Post-its and Ponderings
A middle school teacher's thoughts on science, technology and learning

Sunday, November 11, 2007

Music Genome Project & Pandora

This is pretty cool... no, make that AWESOME. A (new) student of mine told me about Pandora, since his father is involved with the project somehow. You can listen for free for about 5 - 10 minutes, and then you have to register to continue listening. You only have to pay the $36 annual subscription if you want it on your cell phone or to use the site ad-free. Otherwise it is FREE (ad-supported). You can navigate through the choices it makes, help "train" the station, and there is even a direct link to iTunes or Amazon to buy songs you like! In just 10 minutes, I was introduced to two more bands that interested me. (I started with a "Beastie Boys"

On January 6, 2000 a group of musicians and music-loving technologists came together with the idea of creating the most comprehensive analysis of music ever.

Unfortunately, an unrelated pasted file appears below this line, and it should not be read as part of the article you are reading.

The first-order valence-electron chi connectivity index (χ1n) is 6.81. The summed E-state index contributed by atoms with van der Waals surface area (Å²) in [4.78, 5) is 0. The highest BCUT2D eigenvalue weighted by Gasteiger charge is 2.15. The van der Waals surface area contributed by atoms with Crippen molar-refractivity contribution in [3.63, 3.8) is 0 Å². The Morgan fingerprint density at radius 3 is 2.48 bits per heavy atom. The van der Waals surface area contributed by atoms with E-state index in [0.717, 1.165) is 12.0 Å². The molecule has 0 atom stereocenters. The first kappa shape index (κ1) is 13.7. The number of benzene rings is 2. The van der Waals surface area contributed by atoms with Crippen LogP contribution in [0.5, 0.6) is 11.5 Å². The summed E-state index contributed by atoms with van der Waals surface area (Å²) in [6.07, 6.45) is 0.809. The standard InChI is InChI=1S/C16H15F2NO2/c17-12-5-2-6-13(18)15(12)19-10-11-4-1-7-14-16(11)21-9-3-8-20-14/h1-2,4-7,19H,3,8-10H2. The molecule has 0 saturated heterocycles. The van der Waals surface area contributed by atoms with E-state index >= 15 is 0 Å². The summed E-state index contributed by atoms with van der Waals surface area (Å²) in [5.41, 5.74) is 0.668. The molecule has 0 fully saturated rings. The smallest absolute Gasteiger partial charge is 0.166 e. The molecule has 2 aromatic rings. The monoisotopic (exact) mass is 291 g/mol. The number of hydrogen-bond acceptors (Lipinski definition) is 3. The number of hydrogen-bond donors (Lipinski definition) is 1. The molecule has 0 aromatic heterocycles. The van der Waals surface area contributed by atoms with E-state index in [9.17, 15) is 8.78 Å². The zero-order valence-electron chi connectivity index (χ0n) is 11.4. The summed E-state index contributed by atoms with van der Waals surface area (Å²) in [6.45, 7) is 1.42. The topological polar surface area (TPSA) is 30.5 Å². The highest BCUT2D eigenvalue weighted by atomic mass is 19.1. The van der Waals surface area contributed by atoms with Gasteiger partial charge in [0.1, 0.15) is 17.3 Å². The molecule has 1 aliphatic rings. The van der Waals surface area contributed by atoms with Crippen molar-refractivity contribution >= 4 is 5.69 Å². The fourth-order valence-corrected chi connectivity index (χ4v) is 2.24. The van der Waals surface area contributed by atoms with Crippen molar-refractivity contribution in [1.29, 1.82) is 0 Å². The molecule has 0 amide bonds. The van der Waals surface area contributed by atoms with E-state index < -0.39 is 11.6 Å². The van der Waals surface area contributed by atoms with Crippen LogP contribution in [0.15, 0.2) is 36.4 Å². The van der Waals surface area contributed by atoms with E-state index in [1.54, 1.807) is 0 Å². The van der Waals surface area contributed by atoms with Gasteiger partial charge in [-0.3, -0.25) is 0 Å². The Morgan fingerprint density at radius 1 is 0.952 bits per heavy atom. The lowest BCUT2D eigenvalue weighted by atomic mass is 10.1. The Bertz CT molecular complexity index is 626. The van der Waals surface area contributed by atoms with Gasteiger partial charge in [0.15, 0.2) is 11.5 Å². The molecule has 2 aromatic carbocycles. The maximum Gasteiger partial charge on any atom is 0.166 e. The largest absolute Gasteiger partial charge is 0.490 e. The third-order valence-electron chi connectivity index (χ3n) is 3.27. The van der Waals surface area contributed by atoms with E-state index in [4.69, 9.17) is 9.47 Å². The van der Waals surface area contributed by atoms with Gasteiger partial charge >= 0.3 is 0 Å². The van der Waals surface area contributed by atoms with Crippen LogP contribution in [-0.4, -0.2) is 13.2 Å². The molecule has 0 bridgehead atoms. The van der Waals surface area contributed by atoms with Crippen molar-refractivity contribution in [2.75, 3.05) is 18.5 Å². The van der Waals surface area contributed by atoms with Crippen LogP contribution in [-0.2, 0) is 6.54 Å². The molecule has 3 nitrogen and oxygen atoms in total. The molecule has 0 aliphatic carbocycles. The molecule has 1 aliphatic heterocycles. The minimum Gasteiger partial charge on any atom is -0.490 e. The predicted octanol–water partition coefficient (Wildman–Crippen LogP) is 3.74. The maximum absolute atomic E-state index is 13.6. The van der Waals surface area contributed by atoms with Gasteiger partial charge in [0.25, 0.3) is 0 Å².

Together we set out to capture the essence of music at the most fundamental level. We ended up assembling literally hundreds of musical attributes or "genes" into a very large Music Genome. Taken together these genes capture the unique and magical musical identity of a song - everything from melody, harmony and rhythm, to instrumentation, orchestration, arrangement, lyrics, and of course the rich world of singing and vocal harmony. It's not about what a band looks like, or what genre they supposedly belong to, or about who buys their records - it's about what each individual song sounds like.

Since we started back in 2000, we've carefully listened to the songs of tens of thousands of different artists - ranging from popular to obscure - and analyzed the musical qualities of each song one attribute at a time. This work continues each and every day as we endeavor to include all the great new stuff coming out of studios, clubs and garages around the world.

This Music Genome Project is an effort ... to "capture the essence of music at the fundamental level" using over 400 attributes to describe songs and a complex mathematical algorithm to organize them."